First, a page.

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Police watchdog looking at injuries sustained during the actual arrest, not as a result of the pursuit
Ontario’s police watchdog was called in after two people were arrested following a shooting in downtown Toronto Tuesday evening.
As world leaders gather at the General Assembly, the Middle East and the India-Pakistan conflict continue to act as stress points
Presidents, prime ministers and other top leaders from around the world are converging in New York this week for the United Nations General Assembly.
But amid their careful diplomatic language, there are numerous tensions lurking in the sidelines.
A new California state law, colloquially called the “eraser button,” is being introduced in an effort to protect minors and their privacy by allowing them to demand removal of publicly posted information on websites and apps. Will this law work? Tech editor Shane Dingman joins Hannah Sung to discuss.
83 per cent of Grade 9 TDSB students in the academic stream meeting provincial standard in math
CAROLINE ALPHONSO EDUCATION REPORTER
Students who fail to meet provincial standards early in their schooling are more likely to have trouble in later grades, according to Ontario’s testing agency that released math results for high school students Wednesday.
PM to meet leaders and host maternal-health conference, but maintains cool approach to UN
JOANNA SLATER NEW YORK
Prime Minister Stephen Harper is joining the throng of world leaders gathered in New York for the annual kickoff to this year’s session of the United Nations, but unlike many of them, his agenda does not include a formal speech to the General Assembly.
International aviation authorities are considering lifting restrictions as better screening technology is developed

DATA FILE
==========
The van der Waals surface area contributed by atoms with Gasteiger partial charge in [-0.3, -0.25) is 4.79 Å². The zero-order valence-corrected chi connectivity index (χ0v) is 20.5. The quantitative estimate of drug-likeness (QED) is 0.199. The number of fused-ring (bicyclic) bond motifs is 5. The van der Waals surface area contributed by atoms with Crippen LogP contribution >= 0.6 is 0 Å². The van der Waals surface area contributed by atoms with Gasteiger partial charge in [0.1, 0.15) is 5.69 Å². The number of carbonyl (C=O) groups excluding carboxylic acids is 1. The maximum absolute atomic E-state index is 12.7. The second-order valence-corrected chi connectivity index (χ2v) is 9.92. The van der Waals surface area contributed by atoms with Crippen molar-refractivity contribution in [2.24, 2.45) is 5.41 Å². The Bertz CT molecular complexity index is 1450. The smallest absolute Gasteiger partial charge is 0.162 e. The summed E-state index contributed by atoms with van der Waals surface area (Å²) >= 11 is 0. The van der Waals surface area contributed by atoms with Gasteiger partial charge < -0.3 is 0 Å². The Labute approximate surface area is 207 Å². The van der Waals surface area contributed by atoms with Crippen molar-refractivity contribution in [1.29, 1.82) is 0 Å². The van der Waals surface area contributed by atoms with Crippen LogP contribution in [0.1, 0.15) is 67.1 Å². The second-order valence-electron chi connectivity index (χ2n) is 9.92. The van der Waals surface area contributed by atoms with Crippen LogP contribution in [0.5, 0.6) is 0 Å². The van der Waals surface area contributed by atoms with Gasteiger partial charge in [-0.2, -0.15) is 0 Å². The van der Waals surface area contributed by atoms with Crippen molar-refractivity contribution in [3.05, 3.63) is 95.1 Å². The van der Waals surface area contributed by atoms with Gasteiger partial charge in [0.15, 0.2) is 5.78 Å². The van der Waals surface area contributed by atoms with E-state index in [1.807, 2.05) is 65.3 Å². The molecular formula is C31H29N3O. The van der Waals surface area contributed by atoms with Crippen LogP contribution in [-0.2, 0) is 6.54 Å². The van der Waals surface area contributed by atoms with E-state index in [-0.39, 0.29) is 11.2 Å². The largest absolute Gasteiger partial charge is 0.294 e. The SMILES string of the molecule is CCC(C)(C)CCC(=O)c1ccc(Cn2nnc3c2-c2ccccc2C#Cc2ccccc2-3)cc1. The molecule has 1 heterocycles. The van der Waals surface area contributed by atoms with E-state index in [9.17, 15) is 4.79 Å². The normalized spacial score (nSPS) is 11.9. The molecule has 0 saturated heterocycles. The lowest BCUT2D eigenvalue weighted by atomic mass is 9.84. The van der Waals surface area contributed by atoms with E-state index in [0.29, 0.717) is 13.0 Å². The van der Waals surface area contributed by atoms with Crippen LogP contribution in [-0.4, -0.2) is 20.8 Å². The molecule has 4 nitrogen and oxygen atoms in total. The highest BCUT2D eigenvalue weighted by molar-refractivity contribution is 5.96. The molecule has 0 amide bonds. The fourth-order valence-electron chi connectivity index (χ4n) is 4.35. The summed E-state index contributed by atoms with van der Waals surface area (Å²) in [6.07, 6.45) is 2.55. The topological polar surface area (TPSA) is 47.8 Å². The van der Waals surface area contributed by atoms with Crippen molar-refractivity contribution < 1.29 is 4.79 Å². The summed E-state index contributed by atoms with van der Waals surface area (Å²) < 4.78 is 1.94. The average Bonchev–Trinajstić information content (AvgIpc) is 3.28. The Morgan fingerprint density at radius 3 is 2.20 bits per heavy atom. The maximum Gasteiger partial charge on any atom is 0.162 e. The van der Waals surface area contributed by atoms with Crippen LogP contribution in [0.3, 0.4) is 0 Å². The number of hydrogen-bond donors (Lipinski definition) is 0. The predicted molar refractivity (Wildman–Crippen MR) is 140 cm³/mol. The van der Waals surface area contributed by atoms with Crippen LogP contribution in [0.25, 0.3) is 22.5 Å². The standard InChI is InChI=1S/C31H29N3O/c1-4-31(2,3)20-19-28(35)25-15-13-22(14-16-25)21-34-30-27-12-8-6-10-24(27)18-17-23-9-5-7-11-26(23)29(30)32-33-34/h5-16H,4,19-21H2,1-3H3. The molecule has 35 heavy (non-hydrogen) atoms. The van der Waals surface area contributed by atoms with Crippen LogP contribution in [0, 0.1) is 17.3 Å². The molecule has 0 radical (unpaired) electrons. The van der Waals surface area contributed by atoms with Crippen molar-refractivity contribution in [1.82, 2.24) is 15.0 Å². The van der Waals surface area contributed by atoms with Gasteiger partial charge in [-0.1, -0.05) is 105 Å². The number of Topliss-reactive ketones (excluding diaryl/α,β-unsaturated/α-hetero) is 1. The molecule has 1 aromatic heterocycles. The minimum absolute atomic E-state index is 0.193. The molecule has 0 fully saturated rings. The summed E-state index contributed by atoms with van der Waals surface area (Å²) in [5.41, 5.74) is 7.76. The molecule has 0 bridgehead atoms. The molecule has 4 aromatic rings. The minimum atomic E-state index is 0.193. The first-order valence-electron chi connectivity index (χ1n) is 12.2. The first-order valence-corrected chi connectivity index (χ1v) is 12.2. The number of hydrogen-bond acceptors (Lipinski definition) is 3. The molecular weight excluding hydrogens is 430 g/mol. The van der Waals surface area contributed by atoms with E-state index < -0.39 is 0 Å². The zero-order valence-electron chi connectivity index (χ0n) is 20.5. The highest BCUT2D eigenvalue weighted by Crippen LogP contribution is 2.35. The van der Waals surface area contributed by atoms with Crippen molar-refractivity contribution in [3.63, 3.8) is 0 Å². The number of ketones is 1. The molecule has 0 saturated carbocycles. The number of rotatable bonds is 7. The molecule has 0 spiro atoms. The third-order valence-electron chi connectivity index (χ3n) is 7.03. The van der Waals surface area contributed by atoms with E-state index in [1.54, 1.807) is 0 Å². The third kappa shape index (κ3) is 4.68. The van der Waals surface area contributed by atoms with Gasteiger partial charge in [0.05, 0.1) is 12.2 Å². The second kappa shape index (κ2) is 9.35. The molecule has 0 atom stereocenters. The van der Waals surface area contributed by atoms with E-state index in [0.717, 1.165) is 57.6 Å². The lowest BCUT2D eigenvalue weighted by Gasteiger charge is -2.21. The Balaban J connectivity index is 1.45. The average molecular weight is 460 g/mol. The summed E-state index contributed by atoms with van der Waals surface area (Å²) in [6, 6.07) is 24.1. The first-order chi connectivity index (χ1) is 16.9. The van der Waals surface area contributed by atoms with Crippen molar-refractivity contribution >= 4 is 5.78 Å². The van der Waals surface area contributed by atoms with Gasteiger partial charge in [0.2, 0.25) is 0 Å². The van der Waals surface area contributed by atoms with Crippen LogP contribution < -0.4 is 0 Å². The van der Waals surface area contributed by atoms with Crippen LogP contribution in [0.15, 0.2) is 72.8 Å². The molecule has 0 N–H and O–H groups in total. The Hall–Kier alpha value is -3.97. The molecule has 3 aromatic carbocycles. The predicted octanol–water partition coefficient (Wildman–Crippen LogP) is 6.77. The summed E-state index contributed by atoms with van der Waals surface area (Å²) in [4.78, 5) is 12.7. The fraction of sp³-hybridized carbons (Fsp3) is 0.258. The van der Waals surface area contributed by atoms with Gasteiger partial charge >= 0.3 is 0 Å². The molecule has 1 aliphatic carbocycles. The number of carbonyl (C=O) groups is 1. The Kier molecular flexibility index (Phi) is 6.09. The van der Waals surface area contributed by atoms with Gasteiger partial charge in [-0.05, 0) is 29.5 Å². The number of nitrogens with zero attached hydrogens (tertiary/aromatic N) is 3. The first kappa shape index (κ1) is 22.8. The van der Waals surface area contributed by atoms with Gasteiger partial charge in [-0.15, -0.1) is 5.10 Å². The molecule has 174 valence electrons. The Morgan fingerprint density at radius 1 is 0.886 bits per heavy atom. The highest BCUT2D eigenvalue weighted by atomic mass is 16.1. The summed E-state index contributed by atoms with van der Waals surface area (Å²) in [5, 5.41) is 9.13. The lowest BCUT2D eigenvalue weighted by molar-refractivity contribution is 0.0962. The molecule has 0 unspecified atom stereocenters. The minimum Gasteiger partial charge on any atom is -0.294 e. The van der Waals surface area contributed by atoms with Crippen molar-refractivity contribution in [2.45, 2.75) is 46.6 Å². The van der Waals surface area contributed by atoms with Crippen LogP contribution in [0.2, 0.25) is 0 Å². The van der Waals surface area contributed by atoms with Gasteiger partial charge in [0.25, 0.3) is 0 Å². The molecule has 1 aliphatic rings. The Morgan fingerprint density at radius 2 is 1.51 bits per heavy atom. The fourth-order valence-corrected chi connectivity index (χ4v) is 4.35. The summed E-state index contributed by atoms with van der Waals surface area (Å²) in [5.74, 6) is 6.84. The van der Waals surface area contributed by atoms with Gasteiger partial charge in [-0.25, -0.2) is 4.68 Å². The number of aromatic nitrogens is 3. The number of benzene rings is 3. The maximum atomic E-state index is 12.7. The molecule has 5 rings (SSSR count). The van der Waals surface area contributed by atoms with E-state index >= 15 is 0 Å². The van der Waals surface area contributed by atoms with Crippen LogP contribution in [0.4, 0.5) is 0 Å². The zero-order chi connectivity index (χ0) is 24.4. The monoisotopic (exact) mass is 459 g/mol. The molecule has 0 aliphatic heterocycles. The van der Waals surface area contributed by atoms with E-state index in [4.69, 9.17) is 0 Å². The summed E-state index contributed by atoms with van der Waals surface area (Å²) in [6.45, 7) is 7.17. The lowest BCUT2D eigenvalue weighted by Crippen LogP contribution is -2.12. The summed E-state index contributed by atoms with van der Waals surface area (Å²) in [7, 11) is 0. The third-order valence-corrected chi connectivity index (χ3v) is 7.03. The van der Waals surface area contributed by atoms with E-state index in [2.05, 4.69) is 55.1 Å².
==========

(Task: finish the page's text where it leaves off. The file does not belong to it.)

BY TU THANH HA
Thanks to better screening technology, Canada and other western countries are considering easing the restrictions on boarding passenger planes with liquids, starting next January, according to documents tabled with the United Nations agency which sets safety standards.
JOSH WINGROVE OTTAWA
After three surgeries and two blood transfusions, a Canadian teenager remains in serious condition at a Kenyan hospital with injuries from a terror attack on a Nairobi mall, a relative said.
No injuries reported, size of spill unknown
A Canadian National Railway Co. train derailed west of Saskatoon on Wednesday, and at least one car had leaked crude oil in the latest in a string of oil-by-rail accidents across the country.
Emergency crews were responding at the site near Landis, Sask., where 16 cars from a west-bound train had jumped the tracks, sparking a grass fire, RCMP said. None of the cars was on fire and no injuries were reported, police said.
The RCMP said they were called to the derailment at 4:50 a.m. local time on Wednesday. They reported the spill involved a petroleum product that is not considered highly explosive. Police said the train was carrying grain cars, tanker cars with ethanol and other chemicals, and other cargo cars.
RCMP did not have an estimate of the size of the spill. CN officials were not immediately available for comment.
The school in Landis, a town about 130 kilometres west of Saskatoon, has been evacuated for the day while the contents of the damaged cars are unloaded.
The incident follows an eight-car Canadian Pacific Railway Ltd. train derailment in Calgary on Sept. 11. None of the cars leaked the petroleum product it was carrying, though a large part of an inner city neighbourhood was evacuated for part of an evening.
The practice of shipping oil by rail, which has boomed in North America as pipeline proposals have stalled, came under intense scrutiny following the derailment and explosion of an unmanned train in Lac-Mégantic, Que., in July, which killed 47 people and destroyed much of the downtown.
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